A decade ago it felt—and certainly sounded—like you couldn’t walk into a trendy restaurant without hearing the same ’90s hip hop playlist. Like so much else in today’s dining world, chalk it up to the Momofuku Effect: David Chang took the things he loved in the kitchen—whether it be Bud Light or Beastie Boys—shared them in the dining room, and diners went nuts. A bajillion copycats followed.
These days, chefs are cooking to their own tunes. “The wrote ’90s restaurant hip hop playlist is dead,” says restaurateur Nick Wiseman of Little Sesame and Whaley’s. Instead you’ll eat to music that’s eclectic and personalized as the dining scene itself, thanks in large part to audio streaming service Spotify. Similar to the way iPods revolutionized dining room tunes in the early 2000s, giving Chang and his cohorts the ease to build and tweak their own iTunes playlists, Spotify has turned rockstar chefs into DJs over its 11-year run.
In the commercial world, the Swedish streaming service has competition from the likes of Pandora and Rockbot, but it’s deep library (over 35 million songs) and easy interface for personal and business use alike make it a popular choice. In 2013, it launched a background music-streaming company, Soundtrack Your Brand, with business-specific applications for restaurants, bars, hotels, spas, and more, providing playlists of licensed music or allowing business owners to design their own. Perhaps most important, the platform allows restaurants to share their house tracks with a public audience, creating virtual free merch that reaches far beyond the dining room. Love a restaurant’s style? Buy the $20 t-shirt. Dig its vibe? Stream—and share—its music for free.
When thinking about music for Little Sesame, fast-casual hummus shops near Dupont and Chinatown, Wiseman wanted eclectic tunes to match the global bowls and bright, plant-filled space. “We want it to be offbeat and fun and airy and truly an escapist experience where you don’t feel like you’re in the heart of the city leaving your desk for a quick lunch,” he says. To achieve that result, he hired Brooklyn-based Modiba Productions, an artist management and licensing company that works with a roster of international musicians, which helps create Spotify playlists that are shared monthly. Wiseman dictates the vibe and tone for the eateries depending on the menu and season, while Modiba curates songs from African, Middle Eastern, Balkan, and Latin artists.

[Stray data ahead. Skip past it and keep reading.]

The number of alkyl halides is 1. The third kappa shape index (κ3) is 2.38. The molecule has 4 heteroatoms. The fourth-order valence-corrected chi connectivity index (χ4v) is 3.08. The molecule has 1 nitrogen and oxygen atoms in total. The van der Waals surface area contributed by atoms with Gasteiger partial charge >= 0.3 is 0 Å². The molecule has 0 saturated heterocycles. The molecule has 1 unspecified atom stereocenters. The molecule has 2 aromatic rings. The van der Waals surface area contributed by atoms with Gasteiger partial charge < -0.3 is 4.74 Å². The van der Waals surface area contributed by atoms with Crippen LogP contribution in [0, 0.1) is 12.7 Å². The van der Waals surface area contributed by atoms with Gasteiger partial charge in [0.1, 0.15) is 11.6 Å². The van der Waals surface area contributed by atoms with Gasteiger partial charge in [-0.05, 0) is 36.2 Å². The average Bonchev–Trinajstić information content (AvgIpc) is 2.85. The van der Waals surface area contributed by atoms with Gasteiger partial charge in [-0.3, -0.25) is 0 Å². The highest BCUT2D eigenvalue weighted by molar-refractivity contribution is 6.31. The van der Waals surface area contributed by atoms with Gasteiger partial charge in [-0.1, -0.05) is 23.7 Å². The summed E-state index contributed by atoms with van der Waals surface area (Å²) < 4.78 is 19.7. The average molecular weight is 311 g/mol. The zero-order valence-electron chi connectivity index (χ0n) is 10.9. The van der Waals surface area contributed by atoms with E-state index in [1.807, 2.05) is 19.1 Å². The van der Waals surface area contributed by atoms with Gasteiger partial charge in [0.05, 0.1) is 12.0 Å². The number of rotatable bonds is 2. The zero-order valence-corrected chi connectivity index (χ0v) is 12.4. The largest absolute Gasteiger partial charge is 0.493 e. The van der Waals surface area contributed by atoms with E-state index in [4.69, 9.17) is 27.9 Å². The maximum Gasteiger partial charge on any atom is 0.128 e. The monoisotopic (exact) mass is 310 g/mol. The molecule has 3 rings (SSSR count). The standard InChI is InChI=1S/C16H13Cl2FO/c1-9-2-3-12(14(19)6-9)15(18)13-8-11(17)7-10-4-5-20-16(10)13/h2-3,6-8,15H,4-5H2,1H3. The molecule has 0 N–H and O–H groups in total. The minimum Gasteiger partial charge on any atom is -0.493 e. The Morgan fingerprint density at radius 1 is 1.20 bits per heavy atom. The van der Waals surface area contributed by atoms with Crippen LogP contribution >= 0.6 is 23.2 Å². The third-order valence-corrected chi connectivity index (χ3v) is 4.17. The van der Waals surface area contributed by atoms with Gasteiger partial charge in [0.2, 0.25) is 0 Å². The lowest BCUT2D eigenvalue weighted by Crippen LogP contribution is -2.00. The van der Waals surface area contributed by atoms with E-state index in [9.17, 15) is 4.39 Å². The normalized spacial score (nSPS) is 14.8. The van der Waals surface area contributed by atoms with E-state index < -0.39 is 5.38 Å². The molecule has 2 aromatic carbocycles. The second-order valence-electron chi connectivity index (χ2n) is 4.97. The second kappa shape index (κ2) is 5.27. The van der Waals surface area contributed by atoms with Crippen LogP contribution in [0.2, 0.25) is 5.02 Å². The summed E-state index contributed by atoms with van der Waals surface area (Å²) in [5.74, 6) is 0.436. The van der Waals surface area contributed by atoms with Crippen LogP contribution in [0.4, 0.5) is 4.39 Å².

“My recent directive for them was ‘taste of spring,’” says Wiseman. “Relief from winter and excitement, but not super upbeat—we’ll build up to get there.” The result: a vivacious April playlist that mixes desert group Songhoy Blues from Timbuktu, Mali with electronic surf music from France’s Camel Power Club, and a new indie track from Vampire Weekend with R&B guitarist Steve Lacey.
More than just trying to reach customers through their headphones, Little Sesame launched a concert series at a separate event space in March with dance-y beats from local Afro-pop artist Elikeh and hummus bowls served out of a retro food truck. Though far from the scale of Sweetgreen’s long gone Sweetlife food and music festival, the event is the kind of experience and brand-building exercise restaurants are experimenting with. We don’t just want a meal, we crave memories, and music plays into that.
“The restaurants that are really thinking of crafting an experience and a cohesive brand, a lot of those people are engineering playlists,” says Wiseman.